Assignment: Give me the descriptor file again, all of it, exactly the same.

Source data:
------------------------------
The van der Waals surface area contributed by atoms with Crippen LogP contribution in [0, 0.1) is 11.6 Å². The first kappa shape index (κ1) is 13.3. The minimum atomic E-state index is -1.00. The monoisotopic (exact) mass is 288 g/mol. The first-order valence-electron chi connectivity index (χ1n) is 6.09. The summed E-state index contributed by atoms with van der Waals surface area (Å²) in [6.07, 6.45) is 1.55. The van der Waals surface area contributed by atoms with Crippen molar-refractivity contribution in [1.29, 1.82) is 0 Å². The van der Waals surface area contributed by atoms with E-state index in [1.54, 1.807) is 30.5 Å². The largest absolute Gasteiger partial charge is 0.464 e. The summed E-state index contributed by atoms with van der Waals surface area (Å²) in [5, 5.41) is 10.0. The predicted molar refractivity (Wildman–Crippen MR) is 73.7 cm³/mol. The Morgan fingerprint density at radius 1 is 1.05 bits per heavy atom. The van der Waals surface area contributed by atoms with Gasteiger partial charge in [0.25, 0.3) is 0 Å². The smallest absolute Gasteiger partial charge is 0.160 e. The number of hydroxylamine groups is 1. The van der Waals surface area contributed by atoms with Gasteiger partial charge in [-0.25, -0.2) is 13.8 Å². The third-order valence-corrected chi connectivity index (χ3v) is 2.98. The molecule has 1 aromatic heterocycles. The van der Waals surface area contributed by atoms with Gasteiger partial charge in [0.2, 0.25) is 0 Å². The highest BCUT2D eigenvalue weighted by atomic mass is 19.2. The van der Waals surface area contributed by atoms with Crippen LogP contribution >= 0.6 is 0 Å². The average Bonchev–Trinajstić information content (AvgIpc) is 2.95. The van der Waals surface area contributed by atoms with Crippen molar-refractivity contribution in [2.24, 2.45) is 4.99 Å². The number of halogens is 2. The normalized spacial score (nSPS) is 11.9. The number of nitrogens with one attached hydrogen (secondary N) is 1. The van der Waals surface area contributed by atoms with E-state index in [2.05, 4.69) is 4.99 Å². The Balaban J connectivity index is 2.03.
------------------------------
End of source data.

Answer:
The van der Waals surface area contributed by atoms with Crippen LogP contribution in [0, 0.1) is 11.6 Å². The first kappa shape index (κ1) is 13.3. The minimum atomic E-state index is -1.00. The monoisotopic (exact) mass is 288 g/mol. The first-order valence-electron chi connectivity index (χ1n) is 6.09. The summed E-state index contributed by atoms with van der Waals surface area (Å²) in [6.07, 6.45) is 1.55. The van der Waals surface area contributed by atoms with Crippen molar-refractivity contribution in [1.29, 1.82) is 0 Å². The van der Waals surface area contributed by atoms with E-state index in [1.54, 1.807) is 30.5 Å². The largest absolute Gasteiger partial charge is 0.464 e. The summed E-state index contributed by atoms with van der Waals surface area (Å²) in [5, 5.41) is 10.0. The predicted molar refractivity (Wildman–Crippen MR) is 73.7 cm³/mol. The Morgan fingerprint density at radius 1 is 1.05 bits per heavy atom. The van der Waals surface area contributed by atoms with Gasteiger partial charge in [0.25, 0.3) is 0 Å². The smallest absolute Gasteiger partial charge is 0.160 e. The number of hydroxylamine groups is 1. The van der Waals surface area contributed by atoms with Gasteiger partial charge in [-0.25, -0.2) is 13.8 Å². The third-order valence-corrected chi connectivity index (χ3v) is 2.98. The molecule has 1 aromatic heterocycles. The van der Waals surface area contributed by atoms with Gasteiger partial charge in [0.2, 0.25) is 0 Å². The highest BCUT2D eigenvalue weighted by atomic mass is 19.2. The van der Waals surface area contributed by atoms with Crippen LogP contribution >= 0.6 is 0 Å². The average Bonchev–Trinajstić information content (AvgIpc) is 2.95. The van der Waals surface area contributed by atoms with Crippen molar-refractivity contribution in [2.24, 2.45) is 4.99 Å². The number of halogens is 2. The normalized spacial score (nSPS) is 11.9. The number of nitrogens with one attached hydrogen (secondary N) is 1. The van der Waals surface area contributed by atoms with E-state index in [2.05, 4.69) is 4.99 Å². The Balaban J connectivity index is 2.03.